Gemini: Heroes Reborn is short, drab, and derivative, but it nevertheless generally remains fun throughout its five-hour running time. In its best moments, it mixes familiar elements from beloved platformers and puzzlers to create an experience that, at least for brief moments, captures the essence of the show.
In a way, it feels kind of cruel to mark Gemini down. For all its flaws and lacklustre looks, you can tell that Phosphor were really onto something in the way it experimented with superpowers here. Given more time and resources – and without being weighed down by the Heroes license – the studio could have created a truly special comic book adventure.
It isn't the best first-person adventure you'll ever play, but it does offer some fun in its combat and time travel mechanics to warrant your time.
The story doesn't have a lot to offer and is pretty standard as far as these kinds of games go, but the game's fun telekinetic combat and stellar time-shifting mechanics make the experience a worthwhile one.
Were it built with more skill, with a greater flow of movement and one hell of a graphical upgrade, and then given a dose of writing that wasn't horribly reminiscent of its sister show, this could have been quite the thing. And yet, I enjoyed myself at moments, before wearying of its weaknesses toward the end. Fascinating that it came this close.
Although it has problems going against it, Gemini: Heroes Reborn has some great ideas and fun gameplay that make-up for it's shortcomings. I recommend this game, and although it falls short it is definitely worth the $14.99 price tag.
There is the odd glimmer of something greater in Gemini: Heroes Reborn. For whatever reason, you never get to see it very often. Combat can be gleeful fun, but a forgettable, pointless story, dull characters and uninspired design work are just some of the things that work against any potential.
For $15, this is a good game to burn through over a weekend. Expect anything more than a above average tie-in, however, and you'll be left disappointed. Good for fans of Heroes (both of them) and anybody who longs for the days of endless licenced media.
Gemini: Heroes Reborn is certainly not a bad game, it is just excessively forgettable.
It also made me realize Gemini: Heroes Reborn offers up a layer of strategy and depth I never expected to get.
Putting it all together, Gemini: Heroes reborn is a good game. It is not a great game, and there's certainly some areas that could have used improvement, but it's a far cry from as terrible as I've come to expect from TV spin-off titles or other licensed titles.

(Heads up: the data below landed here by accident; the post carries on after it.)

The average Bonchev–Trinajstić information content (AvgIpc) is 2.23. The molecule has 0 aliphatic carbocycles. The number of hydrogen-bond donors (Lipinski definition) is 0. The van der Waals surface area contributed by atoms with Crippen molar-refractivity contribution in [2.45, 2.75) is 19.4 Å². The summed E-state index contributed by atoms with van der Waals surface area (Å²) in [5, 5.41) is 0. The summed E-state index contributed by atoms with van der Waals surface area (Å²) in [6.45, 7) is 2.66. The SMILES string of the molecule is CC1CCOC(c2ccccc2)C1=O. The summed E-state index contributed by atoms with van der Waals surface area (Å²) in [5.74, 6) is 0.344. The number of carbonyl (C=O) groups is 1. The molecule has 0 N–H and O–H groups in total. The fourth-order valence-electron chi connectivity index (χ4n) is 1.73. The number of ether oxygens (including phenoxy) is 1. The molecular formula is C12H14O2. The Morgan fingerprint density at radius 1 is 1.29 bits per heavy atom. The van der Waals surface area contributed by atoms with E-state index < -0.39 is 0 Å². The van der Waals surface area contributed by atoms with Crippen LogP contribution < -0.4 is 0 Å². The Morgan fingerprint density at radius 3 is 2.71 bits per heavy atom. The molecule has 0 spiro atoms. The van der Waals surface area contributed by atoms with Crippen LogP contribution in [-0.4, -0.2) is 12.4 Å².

Cleverly designed combat may make up for the general content deficiency and lackluster story, but those interested should definitely do their research before diving in.
Gemini: Heroes Reborn has a bland and forgettable opening segment, but once it picks up and hits its stride, it turns into a surprisingly decent game.
A return to the licensed games of old, Gemini: Heroes Reborn provides players with a condensed combination of Bioshock and Portal that does more than just rehash, at least where gameplay is concerned.
Gemini had so much potential that is squandered by poor execution.
Set a game in a sterile underground facility, give the player physics-based powers and a first-person view, and it can be hard to stand out from the crowd of games inspired by Portal. Make it a tie-in to the Heroes Reborn television series and you're just piling on the red flags.
Gemini: Heroes Reborn in itself is an enjoyable superhero simulator, but it gets by as a Heroes game in title and references only and is far too long winded and repetitive to be considered much else.
Gemini: Heroes Reborn may be flawed, but it is fun while it lasts. The powers don't get old, and although there isn't much variety in terms of what you can do, they remain enjoyable due to the game's short length. Its brevity also makes the number of puzzles and the story more palatable. It could use some tune-ups in the presentation department, but it isn't bad for a game that's meant to be completed in an afternoon. Fans of the series will likely dig this, as will anyone who's looking for a brief first-person adventure.
The lack of actual Heroes content in Gemini: Heroes Reborn can be taken two ways. It's not caught up in the increasingly complicated timelines of the franchise and aside from a few collectibles and a one line mention of a plot point, there isn't enough to keep fans hooked solely on their love for the show. It does manage to pack a lot of surprises into a short game with its interesting mix of powers but excellence is prevented as it gets bogged down in not allowing its own mechanics to properly flourish.
Gemini: Heroes Reborn is a pretty compelling first-person adventure that manages to borrow from bigger titles like BioShock, Mirror's Edge, or PsiOps to deliver a mix that can delight gamers in general, not just fans of the Heroes universe. Its adventure isn't the lengthiest, and the replayability factor isn't all that great, but you'll certainly enjoy bending time and flinging objects with your mind in this title.